Processing your email inbox

In todays always on, always available, connected life processing your email inbox is most likely the most important input queue you have.

In 2006, Merlin Mann coined the term “Inbox Zero” where he applied David Allen’s GTD concepts to email.  He gave a speech at Google on Inbox Zero that is famous and it radically changed my approach to dealing with email.  I highly recommend you watch it.

Several of the GTD-based best practices for email are counter intuitive and will go against what you currently do or believe is the “right” way to do email.

Schedule time to process your email. Do not do email randomly throughout the day. It is imperative that you do not do email randomly throughout the day. Instead, you should schedule 15-30 minutes several times a day to process your email inbox.  As I stated in my previous post Processing to Zero, there is ample research to prove this is the optimal approach to dealing with email.

Turn off “Toast”.  If you use Outlook or any email system that has “toast” that notifies you of new email turn it off.  Turn off all audio alerts to new email.  You must resist the temptation to “just take a quick peek” at your inbox.  This is a productivity killer!

Do not use folders to file email.  Once again research shows the time it takes for you to think about where you should file the email outweighs the value of the folder structure in recalling the email when you need it.  This has not always been true but with the advent of powerful search built into all email clients it is more efficient to search for email when you need it.  You should only set up one “Archive” folder other than the folders that your email client requires.

Process your inbox to zero.  When you are processing your email inbox use the following 4 simple rules until you have completely cleaned out your inbox:

  1. Delete the email. If it is spam, FYI, or other non-actionable email delete it!
  2. If the action necessary to close the loop or complete the email is less than two minutes – just do it!
  3. If it is actionable and will take more than 2 minutes, forward the email to your Evernote email address to process later.  If you use Outlook on the PC, you can click on the Evernote icon in the Outlook “Home Ribbon” and it will give you the option to assign it to the appropriate Notebook. (Home, Next Action, Project, Someday/Maybe, Waiting For)
  4. Delete the original email or move it to Archive if you think you may want the original email to refer to or to forward/reply in the future.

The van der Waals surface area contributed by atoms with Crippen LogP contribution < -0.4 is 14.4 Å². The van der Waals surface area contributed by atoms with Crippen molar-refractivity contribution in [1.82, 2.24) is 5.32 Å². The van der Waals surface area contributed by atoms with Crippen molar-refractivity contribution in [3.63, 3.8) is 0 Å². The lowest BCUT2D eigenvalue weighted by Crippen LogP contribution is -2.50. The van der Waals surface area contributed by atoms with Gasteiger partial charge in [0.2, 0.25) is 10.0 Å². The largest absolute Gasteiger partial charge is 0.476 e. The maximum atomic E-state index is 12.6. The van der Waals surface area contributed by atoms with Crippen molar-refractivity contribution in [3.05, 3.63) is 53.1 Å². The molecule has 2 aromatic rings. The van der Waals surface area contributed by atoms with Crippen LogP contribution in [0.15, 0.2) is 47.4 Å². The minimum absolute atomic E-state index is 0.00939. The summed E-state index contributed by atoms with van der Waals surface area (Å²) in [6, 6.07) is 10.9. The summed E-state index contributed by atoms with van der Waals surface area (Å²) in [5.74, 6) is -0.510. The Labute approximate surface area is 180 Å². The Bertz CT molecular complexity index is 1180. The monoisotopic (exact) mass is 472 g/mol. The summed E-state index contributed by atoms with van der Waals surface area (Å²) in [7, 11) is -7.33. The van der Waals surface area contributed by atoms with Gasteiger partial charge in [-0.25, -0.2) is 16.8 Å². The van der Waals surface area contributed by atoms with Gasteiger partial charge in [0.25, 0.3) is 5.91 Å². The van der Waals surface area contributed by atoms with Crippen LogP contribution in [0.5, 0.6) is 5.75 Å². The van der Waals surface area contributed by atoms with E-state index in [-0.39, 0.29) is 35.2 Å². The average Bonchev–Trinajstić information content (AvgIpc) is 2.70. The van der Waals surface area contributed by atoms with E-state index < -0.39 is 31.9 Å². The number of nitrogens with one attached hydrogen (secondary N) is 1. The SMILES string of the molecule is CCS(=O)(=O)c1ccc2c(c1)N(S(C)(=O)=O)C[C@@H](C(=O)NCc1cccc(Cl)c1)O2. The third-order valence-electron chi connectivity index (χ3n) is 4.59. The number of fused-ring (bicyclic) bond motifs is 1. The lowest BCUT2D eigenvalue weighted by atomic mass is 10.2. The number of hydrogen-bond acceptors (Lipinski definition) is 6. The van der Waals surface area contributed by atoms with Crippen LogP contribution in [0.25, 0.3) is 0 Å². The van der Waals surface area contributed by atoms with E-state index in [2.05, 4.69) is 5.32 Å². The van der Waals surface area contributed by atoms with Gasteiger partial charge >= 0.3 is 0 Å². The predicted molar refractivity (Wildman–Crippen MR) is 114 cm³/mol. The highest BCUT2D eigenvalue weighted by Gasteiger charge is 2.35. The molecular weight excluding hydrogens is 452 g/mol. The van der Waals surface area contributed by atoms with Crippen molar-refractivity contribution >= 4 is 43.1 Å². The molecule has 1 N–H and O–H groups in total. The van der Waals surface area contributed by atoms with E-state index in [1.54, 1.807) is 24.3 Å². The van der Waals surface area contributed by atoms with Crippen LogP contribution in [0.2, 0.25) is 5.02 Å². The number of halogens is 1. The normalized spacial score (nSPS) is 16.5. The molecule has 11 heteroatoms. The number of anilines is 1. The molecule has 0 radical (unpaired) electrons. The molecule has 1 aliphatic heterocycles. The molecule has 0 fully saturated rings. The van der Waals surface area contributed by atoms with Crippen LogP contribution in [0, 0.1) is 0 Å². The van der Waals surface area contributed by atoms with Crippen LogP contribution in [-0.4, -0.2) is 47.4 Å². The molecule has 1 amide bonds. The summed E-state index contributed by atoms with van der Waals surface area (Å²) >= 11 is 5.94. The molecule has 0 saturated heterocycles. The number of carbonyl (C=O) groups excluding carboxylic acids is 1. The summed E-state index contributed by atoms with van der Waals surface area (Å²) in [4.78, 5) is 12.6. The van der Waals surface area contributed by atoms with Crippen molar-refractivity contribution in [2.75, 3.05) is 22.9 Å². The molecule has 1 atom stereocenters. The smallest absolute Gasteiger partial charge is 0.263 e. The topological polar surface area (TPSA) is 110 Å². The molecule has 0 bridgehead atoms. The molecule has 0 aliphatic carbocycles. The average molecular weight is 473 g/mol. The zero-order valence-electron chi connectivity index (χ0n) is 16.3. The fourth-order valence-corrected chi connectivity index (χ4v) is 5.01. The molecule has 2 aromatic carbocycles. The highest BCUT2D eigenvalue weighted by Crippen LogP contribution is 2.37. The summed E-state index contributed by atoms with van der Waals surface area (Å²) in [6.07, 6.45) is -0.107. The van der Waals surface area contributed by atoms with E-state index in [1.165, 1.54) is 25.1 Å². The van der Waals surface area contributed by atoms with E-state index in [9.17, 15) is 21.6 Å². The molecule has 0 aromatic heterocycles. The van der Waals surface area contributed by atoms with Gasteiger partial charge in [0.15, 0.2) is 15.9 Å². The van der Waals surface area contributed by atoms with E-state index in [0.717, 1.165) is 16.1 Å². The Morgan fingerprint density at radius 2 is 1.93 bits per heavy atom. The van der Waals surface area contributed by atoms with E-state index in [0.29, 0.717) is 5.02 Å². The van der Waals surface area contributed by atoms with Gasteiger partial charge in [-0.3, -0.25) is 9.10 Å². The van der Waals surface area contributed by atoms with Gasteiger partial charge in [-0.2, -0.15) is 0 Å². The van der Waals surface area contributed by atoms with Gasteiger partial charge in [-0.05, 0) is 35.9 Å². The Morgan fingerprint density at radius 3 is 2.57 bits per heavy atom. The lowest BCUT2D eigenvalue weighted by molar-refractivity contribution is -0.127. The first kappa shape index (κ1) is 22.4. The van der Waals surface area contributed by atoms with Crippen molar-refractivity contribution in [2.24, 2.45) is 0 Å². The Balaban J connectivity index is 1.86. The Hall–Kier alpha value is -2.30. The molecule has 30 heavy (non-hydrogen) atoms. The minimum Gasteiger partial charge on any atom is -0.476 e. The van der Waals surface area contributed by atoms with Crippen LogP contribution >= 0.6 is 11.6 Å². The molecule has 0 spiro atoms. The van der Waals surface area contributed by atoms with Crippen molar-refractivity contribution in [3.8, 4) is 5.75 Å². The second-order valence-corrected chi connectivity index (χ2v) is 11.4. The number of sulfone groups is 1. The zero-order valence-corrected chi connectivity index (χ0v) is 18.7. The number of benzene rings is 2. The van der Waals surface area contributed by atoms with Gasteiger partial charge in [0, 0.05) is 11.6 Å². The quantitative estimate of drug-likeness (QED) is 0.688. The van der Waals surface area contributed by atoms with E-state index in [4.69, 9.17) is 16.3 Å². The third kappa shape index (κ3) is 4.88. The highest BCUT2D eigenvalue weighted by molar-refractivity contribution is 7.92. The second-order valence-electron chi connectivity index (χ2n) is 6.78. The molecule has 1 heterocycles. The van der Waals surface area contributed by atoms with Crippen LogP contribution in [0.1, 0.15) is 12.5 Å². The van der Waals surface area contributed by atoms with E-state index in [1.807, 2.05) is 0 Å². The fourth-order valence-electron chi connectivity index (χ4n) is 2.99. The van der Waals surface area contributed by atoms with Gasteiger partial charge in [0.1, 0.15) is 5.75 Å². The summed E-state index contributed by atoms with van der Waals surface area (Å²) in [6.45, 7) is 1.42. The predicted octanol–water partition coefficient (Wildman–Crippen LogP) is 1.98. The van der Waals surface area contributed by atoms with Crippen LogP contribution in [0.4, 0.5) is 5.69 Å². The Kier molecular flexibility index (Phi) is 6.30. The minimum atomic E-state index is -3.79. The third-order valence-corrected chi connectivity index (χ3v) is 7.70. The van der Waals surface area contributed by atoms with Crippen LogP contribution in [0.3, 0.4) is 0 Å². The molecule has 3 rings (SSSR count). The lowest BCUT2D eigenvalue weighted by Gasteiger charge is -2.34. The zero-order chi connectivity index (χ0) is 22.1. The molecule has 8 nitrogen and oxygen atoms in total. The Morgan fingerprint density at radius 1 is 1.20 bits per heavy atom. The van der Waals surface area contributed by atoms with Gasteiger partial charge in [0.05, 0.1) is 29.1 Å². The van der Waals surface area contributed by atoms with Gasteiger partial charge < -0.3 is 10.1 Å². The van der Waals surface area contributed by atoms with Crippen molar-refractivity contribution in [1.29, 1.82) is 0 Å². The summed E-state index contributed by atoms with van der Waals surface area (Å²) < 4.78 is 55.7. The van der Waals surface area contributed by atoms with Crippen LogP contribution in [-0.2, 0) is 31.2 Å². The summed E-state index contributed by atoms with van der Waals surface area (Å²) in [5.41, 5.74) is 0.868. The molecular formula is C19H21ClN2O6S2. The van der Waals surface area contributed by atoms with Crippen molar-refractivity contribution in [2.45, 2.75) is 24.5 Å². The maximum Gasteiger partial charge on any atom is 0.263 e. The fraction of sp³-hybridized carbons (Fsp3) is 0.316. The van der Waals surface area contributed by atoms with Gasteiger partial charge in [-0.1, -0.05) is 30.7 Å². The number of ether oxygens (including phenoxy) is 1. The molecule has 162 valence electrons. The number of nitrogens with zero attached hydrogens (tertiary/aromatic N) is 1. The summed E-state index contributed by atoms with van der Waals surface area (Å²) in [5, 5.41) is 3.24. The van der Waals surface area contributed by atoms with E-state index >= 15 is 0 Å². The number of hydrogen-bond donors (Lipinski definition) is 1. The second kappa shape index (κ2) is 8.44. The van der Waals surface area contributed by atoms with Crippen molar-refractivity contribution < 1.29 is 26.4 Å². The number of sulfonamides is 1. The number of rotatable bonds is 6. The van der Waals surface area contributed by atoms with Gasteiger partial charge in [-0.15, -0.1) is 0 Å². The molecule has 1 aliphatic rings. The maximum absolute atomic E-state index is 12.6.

Do this for every message in your inbox until it is empty. You will have a profound sense of accomplishment and a psychological relief knowing that all of your open loops are in your trusted system. Train yourself to never leave a read email in your inbox. Make a decision about every message you read the first time you read it – no excuses. Be ruthless about this new practice – never touch an email in your inbox more than once.

Processing to Zero

One of the most important concepts of GTD is processing and when you are processing it is critical you process to zero. What do I mean by processing to zero? It simply means you completely clean out the input queue. There are huge psychological benefits to getting to zero that are not realized if you leave even a few things in your input queue.

What are input queues? The most obvious examples are your email inbox and an inbox that sits on your desk. They are collection areas for inputs that you do not control. People email you and you have little control over how much email you get, how often people email you or what they email you about. I will have a future post dedicated to email and how to most effectively deal with this modern day time sync but for now it is just one of many input queues that you need to process to zero.

Some examples of other input queues are RSS feeds, Twitter Feeds, SMS texts, phone calls or possibly some kind of online system like Helpdesk Tickets or ERP approvals that you are responsible for dealing with or approving. It really does not matter what kind of input queue it is if you are responsible for it then you need to process it to zero.

There is a good body of science that shows multitasking is very inefficient. The reason for this is depending on what type of job you are doing once you context switch from one context to another it can take anywhere from a few minutes up to 15 minutes for the brain to fully context switch back to the original activity. This is one of the worst effects of the always on, always connected world we live in.

The worst offender of this time suck is the pop-up “toast” or audible chime alerting you to a new email. We can’t help ourselves and we feel compelled to check the email just to see if it is important – after all it will only take a second.

Immediately turn off “email toast” to stop sucking away your productivity!

The best practice for dealing with input queues is to schedule uninterrupted time several times a day to process your queues. I schedule four half hour blocks of time on my calendar to process the three main queues in my life – inbox on my desk, my email inbox and the phone calls I need to make. I put “process email/inbox/calls” on my calendar early in the morning, in the late morning before lunch, immediately after lunch, and then again in the late afternoon before I leave for the day.

I use RSS feeds in order to keep up on all the things I need to know and I use the combination of Google Reader and Feedler Pro on my iPad at the gym to process my RSS feeds to zero. When doing cardio, I listen to up tempo music on my iPhone to motivate me to keep my heart rate up in the fat burning zone and process all my feeds to zero. It is a wonderful way to keep up with all the changes in the world and workout at the same time.

This will be difficult thing for you to do if you are not accustomed to processing your input queues in uninterrupted batches of time. I have heard all the objections to this approach but trust me there is real science to this as the optimal way to be productive and you will have higher quality outputs in less time. Pretty hard to argue with if you’re really objective.